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Digital Subscriptions > Prospect Magazine > September 2016 > Wine

Wine

How to use your nose

How important is the sense of smell to our experience of wines? We know that a large part of what we call taste is in fact due to smell. The tongue’s receptors only provide information about taste: sweet, sour, salt, bitter and umami. Wine critics will talk about notes of melon and pineapple in Chardonnay and the licorice and cherry character of Chianti, but we don’t have melon or pineapple, licorice or cherry receptors on our tongues. Our experience of fruit flavours is largely due to smell. Yet those fruity flavours are experienced as if coming from the tongue. Yet it is the brain that combines the taste, touch and smell, and fuses them into a single, unified experience of flavour. It is this integrated working of the brain that experts try to unpick, with only some success, when tasting professionally.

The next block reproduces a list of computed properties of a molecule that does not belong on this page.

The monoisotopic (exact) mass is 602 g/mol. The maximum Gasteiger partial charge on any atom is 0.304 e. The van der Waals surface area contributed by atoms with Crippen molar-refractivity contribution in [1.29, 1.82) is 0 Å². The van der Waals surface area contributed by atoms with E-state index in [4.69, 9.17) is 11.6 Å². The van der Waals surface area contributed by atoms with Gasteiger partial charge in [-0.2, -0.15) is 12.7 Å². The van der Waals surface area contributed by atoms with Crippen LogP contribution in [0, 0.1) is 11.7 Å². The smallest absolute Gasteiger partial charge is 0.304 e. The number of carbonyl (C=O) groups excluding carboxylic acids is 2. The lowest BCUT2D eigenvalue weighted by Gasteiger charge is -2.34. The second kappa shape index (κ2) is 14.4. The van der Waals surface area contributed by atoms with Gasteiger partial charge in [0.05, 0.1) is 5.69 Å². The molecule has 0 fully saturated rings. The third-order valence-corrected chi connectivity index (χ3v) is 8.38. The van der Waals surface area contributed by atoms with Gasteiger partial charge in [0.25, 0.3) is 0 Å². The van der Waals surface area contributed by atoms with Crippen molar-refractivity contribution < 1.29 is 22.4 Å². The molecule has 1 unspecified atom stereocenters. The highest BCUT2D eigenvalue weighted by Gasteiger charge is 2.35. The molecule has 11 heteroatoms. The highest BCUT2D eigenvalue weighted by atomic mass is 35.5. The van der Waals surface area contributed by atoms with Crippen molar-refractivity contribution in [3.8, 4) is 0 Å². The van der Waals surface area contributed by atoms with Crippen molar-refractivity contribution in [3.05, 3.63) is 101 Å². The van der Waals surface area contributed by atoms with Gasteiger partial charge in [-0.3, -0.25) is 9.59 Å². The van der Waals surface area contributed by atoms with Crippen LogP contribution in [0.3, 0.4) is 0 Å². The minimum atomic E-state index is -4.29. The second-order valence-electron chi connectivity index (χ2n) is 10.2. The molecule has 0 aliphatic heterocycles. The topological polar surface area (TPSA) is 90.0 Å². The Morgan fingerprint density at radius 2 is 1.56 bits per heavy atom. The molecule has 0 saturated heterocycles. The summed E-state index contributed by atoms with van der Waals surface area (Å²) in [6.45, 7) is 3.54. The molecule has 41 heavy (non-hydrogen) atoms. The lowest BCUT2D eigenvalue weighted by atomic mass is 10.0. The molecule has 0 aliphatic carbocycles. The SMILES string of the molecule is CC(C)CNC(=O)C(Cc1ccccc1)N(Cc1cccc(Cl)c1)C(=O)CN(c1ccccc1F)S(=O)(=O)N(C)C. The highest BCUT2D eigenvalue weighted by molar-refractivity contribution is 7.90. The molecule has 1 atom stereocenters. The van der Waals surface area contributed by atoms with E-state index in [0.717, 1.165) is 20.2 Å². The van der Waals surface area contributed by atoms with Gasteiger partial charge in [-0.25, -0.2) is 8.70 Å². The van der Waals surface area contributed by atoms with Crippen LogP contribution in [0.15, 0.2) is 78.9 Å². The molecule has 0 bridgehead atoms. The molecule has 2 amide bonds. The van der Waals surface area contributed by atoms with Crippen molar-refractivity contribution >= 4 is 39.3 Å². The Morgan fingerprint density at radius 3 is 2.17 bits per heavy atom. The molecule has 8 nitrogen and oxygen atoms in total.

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In Prospect’s September issue: Paul Johnson argues that there is no getting away from the fact our economic prospects have got worse post-Brexit. Paul Wallace attempts to outline how the government will try and deal with that situation, while Nicolas Véron suggests that The City of London will decline outside the European Union. On a brighter note, Clive James explores what we can learn from the television show Mad Men. Also in this issue: Patience Wheatcroft, the Conservative peer, suggests that Brexit might not be a done deal with a rebellion in the Lords possible. Thomas Chatterton Williams explores the work and Beyoncé and argues that black artists are failing to say anything profound and James Dyson outlines how he would rule the world.
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